In the accompanying drawing which forms a part of the specification.
FIG. 1 is a general overall view of a television camera being mounted on the improved tilt pan head of the present invention at the top of a tripod support.
FIG. 1A is a perspective view showing the usual camera tripod adaptor plate in relation to a mounting plate to secure the camera to the tilt-pan head of this invention.
FIG. 2 is an enlarged perspective view of the tilt pan head of the present invention secured to the top of a supporting tripod.
FIG. 2A is a perspective exploded assembly view of the upper portion of the assembly of the tilt pan head of the present invention.
FIG. 2B is a perspective exploded assembly view of the lower portion of the tilt pan head.
FIG. 3 is a side view partially in section showing the tilt operation of the support head.
FIG. 4 is a sectional view along line 4--4 of FIG. 3 showing the panning movement of the head of the present invention.
FIG. 5 is a sectional view along lines 5--5 of FIG. 3.
FIG. 6 is a sectional view along line 6--6 of FIG. 5 showing the camming action of the uppermost control ring on the control slide assemblies for the panning inhibition.
FIG. 7 is the same view as FIG. 6 showing the slide assemblies engaging the panning column.
FIG. 8 is a view taken along line 8--8 of FIG. 5 showing the camming action of the second control ring on slide assemblies to pan lock.
FIG. 9 is similar to FIG. 8 showing the slide assemblies engaging the panning column to lock.
FIG. 10 is a view along line 10--10 of FIG. 5 and FIG. 12 is a similar view showing the positioning of push rods upon the turning of the third ring to lock both tilting and panning.
FIG. 12 is a sectional view along line 12--12 of FIG. 11 through all four ring levels of the control assembly.
FIG. 13 is a view taken along lines 13--13 of FIG. 5 showing the planetary gear mechanism of the lowest control ring for raising and lowering the tilt assembly central shaft.
FIG. 14 is a similar view as FIG. 13 showing engagement of the gears to mbve the tilt assembly central shaft.
FIG. 15 is a view partially in section along lines 15--15 of FIG. 14 and the securing and panning column in section and plan view of the remainder of the head.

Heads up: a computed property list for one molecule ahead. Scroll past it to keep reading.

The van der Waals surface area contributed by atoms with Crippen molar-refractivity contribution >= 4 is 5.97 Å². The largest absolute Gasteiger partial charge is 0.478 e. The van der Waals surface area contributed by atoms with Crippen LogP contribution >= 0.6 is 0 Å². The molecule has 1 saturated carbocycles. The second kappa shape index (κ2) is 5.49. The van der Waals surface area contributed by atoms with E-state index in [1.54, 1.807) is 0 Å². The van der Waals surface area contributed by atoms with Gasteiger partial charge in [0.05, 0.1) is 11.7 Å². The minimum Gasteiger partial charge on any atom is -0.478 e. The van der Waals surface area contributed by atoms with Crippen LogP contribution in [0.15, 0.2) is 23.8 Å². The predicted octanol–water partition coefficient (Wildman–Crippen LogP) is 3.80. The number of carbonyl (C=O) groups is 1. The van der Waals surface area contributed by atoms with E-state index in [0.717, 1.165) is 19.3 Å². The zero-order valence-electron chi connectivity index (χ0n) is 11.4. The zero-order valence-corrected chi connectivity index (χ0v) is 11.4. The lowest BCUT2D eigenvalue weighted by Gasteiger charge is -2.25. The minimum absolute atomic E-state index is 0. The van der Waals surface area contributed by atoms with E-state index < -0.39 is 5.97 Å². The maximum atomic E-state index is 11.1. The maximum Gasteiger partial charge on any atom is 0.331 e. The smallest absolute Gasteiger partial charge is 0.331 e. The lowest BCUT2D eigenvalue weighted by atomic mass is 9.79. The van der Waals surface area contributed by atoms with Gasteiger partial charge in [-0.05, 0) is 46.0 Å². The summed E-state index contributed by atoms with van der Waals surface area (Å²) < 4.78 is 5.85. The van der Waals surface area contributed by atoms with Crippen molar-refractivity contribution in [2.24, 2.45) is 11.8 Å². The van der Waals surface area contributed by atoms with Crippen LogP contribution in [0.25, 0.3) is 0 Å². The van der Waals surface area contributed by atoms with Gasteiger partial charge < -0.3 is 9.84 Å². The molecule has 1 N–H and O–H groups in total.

FIG. 16 is a perspective view of an exploded assembly view showing an alternative embodiment incorporating a counter-balance system.
As shown in the accompanying drawing, a television camera 2 is shown mounted atop a tripod 4 or other support base and carried by the tilt pan head control device 6 of the present invention. The camera 2 is secured to the tilt pan head 6 of this invention by means of beveled mounting plate 10 having a beveled edge 11.
The mounting plate 10 is secured by bolting to the bottom of the usual adaptor plate 9 as schematically shown in FIG. 1A.
Referring particularly to FIGS. 2, 5 and 15, the tilt head 16 is comprised of machined hemispheres 18 and 20 which retain the mounting plate 22 by means of screws 24 passing through apertures 23 in the mounting plate 22 into threaded recesses 25 in the top surfaces 19 and 21 of the hemispheres 18 and 20.
In FIG. 2 the knurled control rings of the device 6 are shown generally; the top ring 26 controlling the panning friction, the second ring 28 controlling the panning lock, the third ring 30 controlling tilt and pan lock, and the fourth ring 32 controlling tilting friction.
Spaced on the top surface 36 of the first ring 26 are three spirit levels 34 for facilitating the leveling of the tripod support 4 on which the device 6 and camera 2 are mounted. The upper portion of the heavy duty tripod is indicated at 38.
Each of the hemispheres 18 and 20 is provided with an arcuate recess 40 having tapered walls 42 and a top surface 44. The recess 40 extends through 180 degree arc in the head and opens at each end in the top surface 44.
The hemispheres 18 and 20 are secured together by bolts 52 passing through apertures 53 in the end portions 46 of hemisphere 20 into corresponding threaded recesses 54 in hemisphere 18.
The plate 22 has stepped edges 58 which correspond with the recesses 60 and 62 of the hemisphere 18 and 20. Four set screws 66 pass through threaded apertures 64 in edge wall 65 of hemisphere 18 and through aperatures 27 in upper portion 21 of the side 23 of the plate 22 to hold it in place and to bear against the beveled edge 11 of adapter plate 10 which fits in the recess 29 of mounting plate 22.
A dished out plate 70 serves as a base for the hemispheres 18 and 20. The contoured face 41 thereof corresponds to the contour of the bottoms 18a and 20a of the hemispheres 18 and 20. The plate 70 fits rotatably within the annular internal shoulder 72 of the first ring 26 and has three larger apertures 74 equally spaced, and an additional three equally spaced but smaller aperatures 76 passing through it as shown.